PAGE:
Thursday 22 March 2018

Noonan has no concerns over Ulster Bank fate, despite talk of split

Peter Flanagan Luxembourg

FINANCE Minister Michael Noonan has shot back at British plans that could lead to the separation of Ulster Bank from the rest of the bailed-out Royal Bank of Scotland, pointing out that Irish taxpayers have put huge amounts of cash into Irish banks lending in Britain.

Speaking on Wednesday evening, Chancellor of the Exchequer George Osborne said the UK government may create a bad bank for Royal Bank of Scotland's toxic loans in a manner similar to the National Asset Management Agency (NAMA).

Ulster Bank is a subsidiary of RBS and has received more than £14bn (€16.4bn) in UK taxpayer money as part of the RBS bailout. It is considered a prime target in any plan to reduce the size of RBS ahead of it leaving state hands.

Mr Osborne indicated that some Ulster Bank assets could be among the mix hived off into any NAMA-style bad bank under plans being considered in Britain.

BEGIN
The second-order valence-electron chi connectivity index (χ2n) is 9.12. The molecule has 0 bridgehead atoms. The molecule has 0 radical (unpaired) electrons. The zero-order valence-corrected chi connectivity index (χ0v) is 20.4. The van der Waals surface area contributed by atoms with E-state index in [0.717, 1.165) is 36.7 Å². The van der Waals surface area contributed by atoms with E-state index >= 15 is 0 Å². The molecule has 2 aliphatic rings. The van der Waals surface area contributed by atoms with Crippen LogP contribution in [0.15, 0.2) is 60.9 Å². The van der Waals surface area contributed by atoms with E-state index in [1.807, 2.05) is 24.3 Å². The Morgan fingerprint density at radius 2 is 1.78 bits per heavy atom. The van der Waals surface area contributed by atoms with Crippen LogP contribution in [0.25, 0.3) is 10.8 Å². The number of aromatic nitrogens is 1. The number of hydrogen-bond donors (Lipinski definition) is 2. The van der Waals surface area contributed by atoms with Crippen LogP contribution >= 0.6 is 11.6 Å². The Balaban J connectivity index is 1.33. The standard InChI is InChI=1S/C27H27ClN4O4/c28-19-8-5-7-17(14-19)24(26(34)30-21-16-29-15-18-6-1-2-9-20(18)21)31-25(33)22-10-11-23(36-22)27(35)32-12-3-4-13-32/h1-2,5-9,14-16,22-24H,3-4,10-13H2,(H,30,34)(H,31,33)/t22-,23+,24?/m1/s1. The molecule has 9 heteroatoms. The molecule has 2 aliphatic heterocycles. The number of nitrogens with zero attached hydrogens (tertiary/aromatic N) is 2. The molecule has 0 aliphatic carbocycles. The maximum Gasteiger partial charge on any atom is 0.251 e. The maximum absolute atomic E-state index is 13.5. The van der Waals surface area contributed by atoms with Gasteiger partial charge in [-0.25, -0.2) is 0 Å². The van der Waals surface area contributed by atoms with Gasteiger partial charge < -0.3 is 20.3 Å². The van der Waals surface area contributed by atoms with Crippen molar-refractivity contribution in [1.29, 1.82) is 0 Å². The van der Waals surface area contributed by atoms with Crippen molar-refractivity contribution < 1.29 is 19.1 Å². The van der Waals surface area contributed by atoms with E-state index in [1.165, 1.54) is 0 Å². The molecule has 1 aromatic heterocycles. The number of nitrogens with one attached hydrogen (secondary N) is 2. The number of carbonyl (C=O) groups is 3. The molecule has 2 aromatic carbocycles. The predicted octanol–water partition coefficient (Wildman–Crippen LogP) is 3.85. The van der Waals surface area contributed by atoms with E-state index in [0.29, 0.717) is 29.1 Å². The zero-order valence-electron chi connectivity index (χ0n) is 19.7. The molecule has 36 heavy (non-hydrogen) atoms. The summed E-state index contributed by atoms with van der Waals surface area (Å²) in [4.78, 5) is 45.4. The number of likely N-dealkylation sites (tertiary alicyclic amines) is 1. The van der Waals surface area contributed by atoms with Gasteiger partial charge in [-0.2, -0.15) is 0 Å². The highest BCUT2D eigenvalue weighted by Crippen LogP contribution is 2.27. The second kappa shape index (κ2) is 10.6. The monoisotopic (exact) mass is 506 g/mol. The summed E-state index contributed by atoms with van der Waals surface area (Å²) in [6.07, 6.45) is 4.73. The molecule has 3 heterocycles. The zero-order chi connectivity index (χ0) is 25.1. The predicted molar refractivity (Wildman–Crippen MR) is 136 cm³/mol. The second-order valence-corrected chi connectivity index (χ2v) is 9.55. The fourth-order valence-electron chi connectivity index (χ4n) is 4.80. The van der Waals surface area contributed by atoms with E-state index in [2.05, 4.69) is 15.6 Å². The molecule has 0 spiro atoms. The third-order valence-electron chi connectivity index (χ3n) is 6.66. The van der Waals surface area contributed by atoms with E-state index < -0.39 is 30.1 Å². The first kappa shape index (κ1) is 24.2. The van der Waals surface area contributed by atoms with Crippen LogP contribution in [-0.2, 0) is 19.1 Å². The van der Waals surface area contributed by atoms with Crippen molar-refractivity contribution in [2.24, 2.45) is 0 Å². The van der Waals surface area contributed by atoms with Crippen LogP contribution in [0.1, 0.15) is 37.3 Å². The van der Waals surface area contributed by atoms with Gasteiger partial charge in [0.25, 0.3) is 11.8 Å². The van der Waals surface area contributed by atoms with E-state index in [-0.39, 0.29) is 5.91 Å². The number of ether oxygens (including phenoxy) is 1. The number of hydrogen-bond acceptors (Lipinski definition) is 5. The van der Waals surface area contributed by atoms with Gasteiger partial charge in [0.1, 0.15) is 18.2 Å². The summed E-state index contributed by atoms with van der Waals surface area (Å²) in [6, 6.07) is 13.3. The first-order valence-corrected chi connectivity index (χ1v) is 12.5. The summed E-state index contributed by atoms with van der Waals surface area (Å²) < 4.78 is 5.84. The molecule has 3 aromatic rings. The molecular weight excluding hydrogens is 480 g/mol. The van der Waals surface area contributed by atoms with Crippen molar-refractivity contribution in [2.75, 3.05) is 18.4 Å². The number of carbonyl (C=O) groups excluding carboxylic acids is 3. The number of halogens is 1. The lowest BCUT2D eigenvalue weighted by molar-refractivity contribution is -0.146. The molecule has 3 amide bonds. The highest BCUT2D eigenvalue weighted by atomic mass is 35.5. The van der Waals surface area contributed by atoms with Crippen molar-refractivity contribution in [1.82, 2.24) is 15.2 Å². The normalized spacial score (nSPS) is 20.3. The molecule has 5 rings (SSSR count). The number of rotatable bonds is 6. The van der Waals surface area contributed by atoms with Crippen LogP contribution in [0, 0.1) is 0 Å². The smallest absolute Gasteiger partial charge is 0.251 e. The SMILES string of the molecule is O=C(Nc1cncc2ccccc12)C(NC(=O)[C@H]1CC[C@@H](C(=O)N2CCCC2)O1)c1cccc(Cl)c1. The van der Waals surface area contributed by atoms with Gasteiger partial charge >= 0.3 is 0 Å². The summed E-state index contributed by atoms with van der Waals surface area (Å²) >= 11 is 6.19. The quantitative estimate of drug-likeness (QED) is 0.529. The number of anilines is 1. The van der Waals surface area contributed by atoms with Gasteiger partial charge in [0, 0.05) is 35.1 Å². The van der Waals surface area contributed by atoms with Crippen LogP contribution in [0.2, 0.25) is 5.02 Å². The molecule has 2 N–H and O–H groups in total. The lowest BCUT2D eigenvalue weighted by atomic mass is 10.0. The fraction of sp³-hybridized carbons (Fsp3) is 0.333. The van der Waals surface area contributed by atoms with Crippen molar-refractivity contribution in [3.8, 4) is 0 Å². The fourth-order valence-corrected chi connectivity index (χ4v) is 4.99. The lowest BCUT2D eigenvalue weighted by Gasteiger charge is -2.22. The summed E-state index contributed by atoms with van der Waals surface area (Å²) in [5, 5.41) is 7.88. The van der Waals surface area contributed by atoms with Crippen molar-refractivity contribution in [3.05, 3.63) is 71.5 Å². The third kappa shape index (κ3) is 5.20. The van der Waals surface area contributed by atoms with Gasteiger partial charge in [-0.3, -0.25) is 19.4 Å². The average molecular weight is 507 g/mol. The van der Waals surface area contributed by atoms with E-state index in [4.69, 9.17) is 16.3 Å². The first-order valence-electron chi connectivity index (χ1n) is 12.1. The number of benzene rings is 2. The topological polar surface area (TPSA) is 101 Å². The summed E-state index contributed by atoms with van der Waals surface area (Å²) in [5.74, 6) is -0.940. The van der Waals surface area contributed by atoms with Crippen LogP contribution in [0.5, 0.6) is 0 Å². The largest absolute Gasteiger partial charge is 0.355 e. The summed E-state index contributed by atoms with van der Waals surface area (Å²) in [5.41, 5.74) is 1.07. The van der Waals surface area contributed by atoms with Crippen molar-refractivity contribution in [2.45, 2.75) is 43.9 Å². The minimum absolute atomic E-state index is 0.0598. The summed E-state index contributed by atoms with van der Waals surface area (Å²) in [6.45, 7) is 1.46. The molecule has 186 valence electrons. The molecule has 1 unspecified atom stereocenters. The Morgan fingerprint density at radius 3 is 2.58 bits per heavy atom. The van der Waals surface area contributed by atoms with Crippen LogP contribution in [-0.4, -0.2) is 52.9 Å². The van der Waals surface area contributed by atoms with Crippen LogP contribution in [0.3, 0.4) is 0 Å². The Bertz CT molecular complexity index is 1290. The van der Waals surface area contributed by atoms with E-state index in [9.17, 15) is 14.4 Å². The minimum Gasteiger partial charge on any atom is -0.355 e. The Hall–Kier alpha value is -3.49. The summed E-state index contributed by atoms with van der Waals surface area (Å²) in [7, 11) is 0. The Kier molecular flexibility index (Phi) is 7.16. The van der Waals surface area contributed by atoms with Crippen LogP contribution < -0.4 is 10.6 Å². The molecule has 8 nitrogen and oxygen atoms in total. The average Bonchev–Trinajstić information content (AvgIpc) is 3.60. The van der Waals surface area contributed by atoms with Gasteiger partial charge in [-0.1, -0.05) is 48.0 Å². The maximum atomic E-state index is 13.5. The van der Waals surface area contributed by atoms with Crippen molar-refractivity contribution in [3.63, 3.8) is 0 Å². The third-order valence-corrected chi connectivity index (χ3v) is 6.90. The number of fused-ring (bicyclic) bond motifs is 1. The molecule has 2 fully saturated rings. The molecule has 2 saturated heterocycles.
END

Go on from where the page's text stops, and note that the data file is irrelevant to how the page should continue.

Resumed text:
Speaking to reporters in Luxembourg yesterday, Mr Noonan made clear he was not concerned about the fate of Ulster.

Bank of England

"The bank trades on both sides of the Border but is regulated by the Bank of England, not the Central Bank.

"We keep close contact (with British authorities) and we'll see what happens but we don't have a particular concern about it at present," he said.

"The British government put money into the parent bank and Ulster benefited but it should be remembered that AIB and Bank of Ireland trade in the UK and Northern Ireland and the Irish taxpayer has put an awful lot of money into support bank debt in the North and mainland Britain," he claimed.

In Dublin the head of the main bank workers' union at Ulster Bank, Larry Broderick, said he is seeking a meeting with Mr Osborne, as well as Mr Noonan and Ulster Bank chief executive Jim Brown for assurances about the future ownership and operation of Ulster Bank.

The IBOA general secretary said the latest comments in London do nothing to dampen the recent speculation about the future of the bank.

Irish Independent

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